Jay Pierce from our [family law, relationship property] team explores….…
The costs of spousal maintenance could have you paying your ex-spouse over $2,000 per week until proceedings are finished. Nikita Govind explores the recent decision of ARS v SJS  NZHC 22 and how the court may find high spousal maintenance costs reasonable.
The High Court recently considered the factors that apply when deciding how much – and for how long – a spouse should have to make regular payments to allow the other spouse to maintain their usual standard of living after separation. In some circumstances, payments could run to thousands of dollars a week to keep a spouse in the style to which they had become accustomed.
SJS was told by ARS (her spouse of seven years) that it was over. She and ARS were used to a high standard of living derived from her husband’s generous trust advances. SJS filed an application under section 63 of the Family Proceedings Act 1980 for spousal maintenance. This would allow her to claim a payment from her husband to maintain her living standards where she could not meet them herself.
It was found that during their marriage SJS did not need to work, and she instead supported ARS in his personal and business interests. She required over $2,000 per week to manage her lifestyle. After the separation she became employed. However, her income could not sustain her level of expenses.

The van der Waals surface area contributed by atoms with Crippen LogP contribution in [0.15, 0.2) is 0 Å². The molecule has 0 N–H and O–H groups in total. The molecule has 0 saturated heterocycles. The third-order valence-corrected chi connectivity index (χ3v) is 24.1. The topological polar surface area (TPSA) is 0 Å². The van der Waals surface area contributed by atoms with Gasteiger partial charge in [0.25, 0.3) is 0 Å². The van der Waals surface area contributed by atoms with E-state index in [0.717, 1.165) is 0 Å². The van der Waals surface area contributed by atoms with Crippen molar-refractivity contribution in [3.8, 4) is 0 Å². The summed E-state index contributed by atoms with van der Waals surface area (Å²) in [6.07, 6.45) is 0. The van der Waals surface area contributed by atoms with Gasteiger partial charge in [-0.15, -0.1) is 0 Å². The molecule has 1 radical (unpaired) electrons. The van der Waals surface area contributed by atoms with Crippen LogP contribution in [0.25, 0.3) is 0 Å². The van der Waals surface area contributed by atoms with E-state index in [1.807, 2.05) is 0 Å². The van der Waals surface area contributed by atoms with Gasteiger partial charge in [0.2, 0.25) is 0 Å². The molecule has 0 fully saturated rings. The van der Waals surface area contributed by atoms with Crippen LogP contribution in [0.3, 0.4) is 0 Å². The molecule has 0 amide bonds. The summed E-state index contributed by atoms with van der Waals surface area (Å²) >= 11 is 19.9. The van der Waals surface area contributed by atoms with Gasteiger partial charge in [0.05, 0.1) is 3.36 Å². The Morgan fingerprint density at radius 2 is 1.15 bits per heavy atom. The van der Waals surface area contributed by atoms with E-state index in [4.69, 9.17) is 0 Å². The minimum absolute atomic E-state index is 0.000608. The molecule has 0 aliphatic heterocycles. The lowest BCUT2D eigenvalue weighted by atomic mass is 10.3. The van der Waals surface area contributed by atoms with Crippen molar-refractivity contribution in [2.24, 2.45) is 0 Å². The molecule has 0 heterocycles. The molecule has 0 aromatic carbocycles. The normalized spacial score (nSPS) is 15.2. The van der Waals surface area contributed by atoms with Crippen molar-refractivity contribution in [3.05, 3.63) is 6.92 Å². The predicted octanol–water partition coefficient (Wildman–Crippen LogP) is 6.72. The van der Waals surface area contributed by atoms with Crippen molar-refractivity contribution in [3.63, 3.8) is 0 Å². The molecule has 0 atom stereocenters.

The Family Court awarded spousal maintenance to SJS of $1,500 per week. ARS appealed the decision.
The court assessed the payment of spousal maintenance as a four-stage approach:
- analysis of the applicant’s reasonable needs;
- the ability of the applicant to meet their needs;
- whether there is a qualifying circumstance under s 63(2); and
- the amount payable.
Determining a spouse’s reasonable needs is a very fact-specific task. It can involve an analysis of the relationship prior to separation and the circumstances following separation. Further, the reasonable needs of one person cannot be said to be the reasonable needs of another person.
This case considered the division of functions and the standard of living of the parties. The court found that there were two circumstances that gave rise to spousal maintenance; division of functions (or roles) in the marriage and the parties’ high standard of living.
Given that SJS did not need to work and supported ARS, the court found that there were distinct roles within the marriage. However, even if there was no division of functions, the court was satisfied that spousal maintenance should be awarded given the parties’ high standard of living prior to the separation.
Regarding the amount payable, spousal maintenance payments were not to be restricted to the necessities of life. This meant that high living standards could be considered. The court accepted that SJS’s weekly expenses equating to $2,312.00, however, reduced the amount payable by ARS to account for her employment income. ARS was therefore required to pay maintenance of $1,360. This amount was reasonable, as the court considered the parties’ living standard prior to separation.
However, as the court maintained from a prior decision, maintenance is not always payable even if a spouse can afford to pay for it.
If you are unsure whether you can claim spousal maintenance or uncertain if you are required to pay it, please contact our relationship property team: